What You Need to Know About Flossing

Woman flossingWhat is Gum Disease?

Periodontal disease increases your risk of serious health conditions like heart disease, stroke, Alzheimer’s, and obesity. As the second most common disease in the world, periodontitis is the leading cause of tooth loss in adults. Fortunately, it’s preventable. The most important weapon in the war on gum disease isn’t expensive or high-tech; it’s just a little thread that ties everything together. Flossing is, hands down, the best way to prevent periodontitis. Yet most people don’t floss daily, or even at all.

What Happens When I Don’t Floss?

When you don’t floss, bacteria and food particles stay trapped between your teeth. Your gums become irritated and swollen, and are no longer flush with your teeth. This creates a space for bacteria to lodge between teeth and gums and start breeding out of reach. As time goes on, both hard and soft tissue wears away by these microbes and their waste products. Eventually, bone and gum loss leaves teeth barely attached to your jaw, and prone to falling out.

When and How Should I Floss?

You should floss once a day before bed. Floss before you brush, as it will loosen food particles your brush can then remove. If you use a mouthwash with fluoride, rinse after you’re done brushing. If your mouthwash is primarily antimicrobial, use it before flossing. The American Dental Hygienists’ Association has an illustrated guide to flossing on this page.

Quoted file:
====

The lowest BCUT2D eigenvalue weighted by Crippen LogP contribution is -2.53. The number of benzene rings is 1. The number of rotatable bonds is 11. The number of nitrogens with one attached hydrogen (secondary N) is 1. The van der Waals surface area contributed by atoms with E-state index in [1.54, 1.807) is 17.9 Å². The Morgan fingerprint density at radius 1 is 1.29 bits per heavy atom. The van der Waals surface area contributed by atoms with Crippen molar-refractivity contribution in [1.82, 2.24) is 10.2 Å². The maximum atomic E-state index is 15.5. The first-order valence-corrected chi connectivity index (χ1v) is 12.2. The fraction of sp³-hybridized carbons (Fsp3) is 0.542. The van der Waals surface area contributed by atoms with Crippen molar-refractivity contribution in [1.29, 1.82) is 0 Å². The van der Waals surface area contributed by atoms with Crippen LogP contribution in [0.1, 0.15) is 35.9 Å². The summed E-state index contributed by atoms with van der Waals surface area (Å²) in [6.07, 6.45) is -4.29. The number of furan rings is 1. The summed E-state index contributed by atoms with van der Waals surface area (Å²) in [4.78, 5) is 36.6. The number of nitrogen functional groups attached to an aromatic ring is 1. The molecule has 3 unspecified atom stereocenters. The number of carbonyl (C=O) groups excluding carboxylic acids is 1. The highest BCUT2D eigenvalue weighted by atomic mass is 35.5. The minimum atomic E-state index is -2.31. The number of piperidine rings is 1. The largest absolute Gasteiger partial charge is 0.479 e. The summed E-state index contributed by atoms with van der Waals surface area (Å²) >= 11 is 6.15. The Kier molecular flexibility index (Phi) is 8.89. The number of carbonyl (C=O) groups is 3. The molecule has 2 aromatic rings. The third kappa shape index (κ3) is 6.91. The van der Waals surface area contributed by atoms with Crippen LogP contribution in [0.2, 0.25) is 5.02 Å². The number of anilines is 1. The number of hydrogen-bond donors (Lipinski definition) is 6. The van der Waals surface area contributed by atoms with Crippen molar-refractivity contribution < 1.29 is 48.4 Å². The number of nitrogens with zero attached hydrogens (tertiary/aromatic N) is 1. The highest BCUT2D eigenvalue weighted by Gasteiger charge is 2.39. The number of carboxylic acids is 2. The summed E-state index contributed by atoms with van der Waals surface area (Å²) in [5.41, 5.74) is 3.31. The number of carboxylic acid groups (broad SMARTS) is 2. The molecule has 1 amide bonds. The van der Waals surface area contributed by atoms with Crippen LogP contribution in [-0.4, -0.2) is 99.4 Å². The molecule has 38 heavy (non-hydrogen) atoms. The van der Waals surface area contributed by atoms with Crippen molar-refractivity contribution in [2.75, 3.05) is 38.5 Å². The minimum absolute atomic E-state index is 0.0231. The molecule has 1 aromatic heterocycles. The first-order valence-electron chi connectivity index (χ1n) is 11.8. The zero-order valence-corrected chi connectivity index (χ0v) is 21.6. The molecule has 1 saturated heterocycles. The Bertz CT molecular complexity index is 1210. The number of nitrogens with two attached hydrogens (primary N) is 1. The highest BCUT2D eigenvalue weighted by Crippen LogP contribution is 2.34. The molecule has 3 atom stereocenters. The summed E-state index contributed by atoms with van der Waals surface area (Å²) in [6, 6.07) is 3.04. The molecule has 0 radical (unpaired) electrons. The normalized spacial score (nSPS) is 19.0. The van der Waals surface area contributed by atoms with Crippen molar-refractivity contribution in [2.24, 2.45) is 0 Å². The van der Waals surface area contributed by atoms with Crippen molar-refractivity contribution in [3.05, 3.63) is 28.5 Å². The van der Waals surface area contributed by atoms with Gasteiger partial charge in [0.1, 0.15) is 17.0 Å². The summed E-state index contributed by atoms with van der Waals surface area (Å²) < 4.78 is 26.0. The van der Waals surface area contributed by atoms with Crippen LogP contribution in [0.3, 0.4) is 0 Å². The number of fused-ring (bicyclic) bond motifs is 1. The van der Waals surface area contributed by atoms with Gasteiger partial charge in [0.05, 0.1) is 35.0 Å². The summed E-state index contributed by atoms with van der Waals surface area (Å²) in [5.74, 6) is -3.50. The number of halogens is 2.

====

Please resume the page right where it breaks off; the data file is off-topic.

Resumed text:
If you have dental restorative work, such as crowns or bridges, or if you have orthodontia (like braces), ordinary floss may not be right for you. Dr. Kania will tell you which type of floss is best for your unique needs. If you’ve been using regular waxed floss and want a change, try a flavored spongy variety. It’s less irritating to your gums, and you’ll get a real burst of flavor when you floss!

Regular flossing shouldn’t hurt your gums or cause bleeding. Tender, swollen gums that bleed when you floss or brush is a warning that you have gum disease.  Often people have no signs or symptoms of gum disease. An exam is required to determine if disease is present. Since gum disease gets worse as time goes on, prompt treatment is essential to keeping your teeth. Contact Dr. Ann Kania today at (760) 642-0711 to schedule your appointment for laser periodontal care in Encinitas. We also serve patients in Del Mar, Carlsbad, La Costa, Rancho Santa Fe, and the greater San Diego area.